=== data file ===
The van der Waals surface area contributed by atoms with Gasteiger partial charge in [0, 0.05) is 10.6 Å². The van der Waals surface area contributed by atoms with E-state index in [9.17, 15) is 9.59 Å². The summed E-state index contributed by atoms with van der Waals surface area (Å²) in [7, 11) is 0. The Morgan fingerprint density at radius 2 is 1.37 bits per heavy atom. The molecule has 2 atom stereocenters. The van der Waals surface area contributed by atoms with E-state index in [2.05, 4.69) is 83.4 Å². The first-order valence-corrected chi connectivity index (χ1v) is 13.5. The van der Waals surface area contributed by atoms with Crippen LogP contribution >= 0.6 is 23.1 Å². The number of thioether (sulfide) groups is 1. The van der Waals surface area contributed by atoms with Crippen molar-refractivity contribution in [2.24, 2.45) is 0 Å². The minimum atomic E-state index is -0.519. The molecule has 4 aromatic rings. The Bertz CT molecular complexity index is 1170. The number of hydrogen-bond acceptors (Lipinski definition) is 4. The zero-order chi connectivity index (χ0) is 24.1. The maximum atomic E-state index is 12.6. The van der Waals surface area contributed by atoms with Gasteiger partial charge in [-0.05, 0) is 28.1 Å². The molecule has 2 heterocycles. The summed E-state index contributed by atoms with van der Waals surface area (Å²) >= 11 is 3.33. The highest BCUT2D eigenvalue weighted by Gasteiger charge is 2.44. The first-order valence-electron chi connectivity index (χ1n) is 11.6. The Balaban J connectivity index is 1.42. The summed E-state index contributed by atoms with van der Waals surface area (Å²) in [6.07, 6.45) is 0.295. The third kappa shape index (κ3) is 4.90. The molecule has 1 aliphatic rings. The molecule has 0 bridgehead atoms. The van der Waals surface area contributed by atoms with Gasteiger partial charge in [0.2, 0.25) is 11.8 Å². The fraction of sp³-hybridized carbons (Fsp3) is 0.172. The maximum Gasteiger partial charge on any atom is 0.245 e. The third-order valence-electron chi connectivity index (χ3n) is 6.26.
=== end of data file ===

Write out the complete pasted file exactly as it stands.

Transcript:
The van der Waals surface area contributed by atoms with Gasteiger partial charge in [0, 0.05) is 10.6 Å². The van der Waals surface area contributed by atoms with E-state index in [9.17, 15) is 9.59 Å². The summed E-state index contributed by atoms with van der Waals surface area (Å²) in [7, 11) is 0. The Morgan fingerprint density at radius 2 is 1.37 bits per heavy atom. The molecule has 2 atom stereocenters. The van der Waals surface area contributed by atoms with E-state index in [2.05, 4.69) is 83.4 Å². The first-order valence-corrected chi connectivity index (χ1v) is 13.5. The van der Waals surface area contributed by atoms with Crippen LogP contribution >= 0.6 is 23.1 Å². The number of thioether (sulfide) groups is 1. The van der Waals surface area contributed by atoms with Crippen molar-refractivity contribution in [2.24, 2.45) is 0 Å². The minimum atomic E-state index is -0.519. The molecule has 4 aromatic rings. The Bertz CT molecular complexity index is 1170. The number of hydrogen-bond acceptors (Lipinski definition) is 4. The zero-order chi connectivity index (χ0) is 24.1. The maximum atomic E-state index is 12.6. The van der Waals surface area contributed by atoms with Gasteiger partial charge in [-0.05, 0) is 28.1 Å². The molecule has 2 heterocycles. The summed E-state index contributed by atoms with van der Waals surface area (Å²) >= 11 is 3.33. The highest BCUT2D eigenvalue weighted by Gasteiger charge is 2.44. The first-order valence-electron chi connectivity index (χ1n) is 11.6. The Balaban J connectivity index is 1.42. The summed E-state index contributed by atoms with van der Waals surface area (Å²) in [6.07, 6.45) is 0.295. The third kappa shape index (κ3) is 4.90. The molecule has 1 aliphatic rings. The molecule has 0 bridgehead atoms. The van der Waals surface area contributed by atoms with Gasteiger partial charge in [0.2, 0.25) is 11.8 Å². The fraction of sp³-hybridized carbons (Fsp3) is 0.172. The maximum Gasteiger partial charge on any atom is 0.245 e. The third-order valence-electron chi connectivity index (χ3n) is 6.26.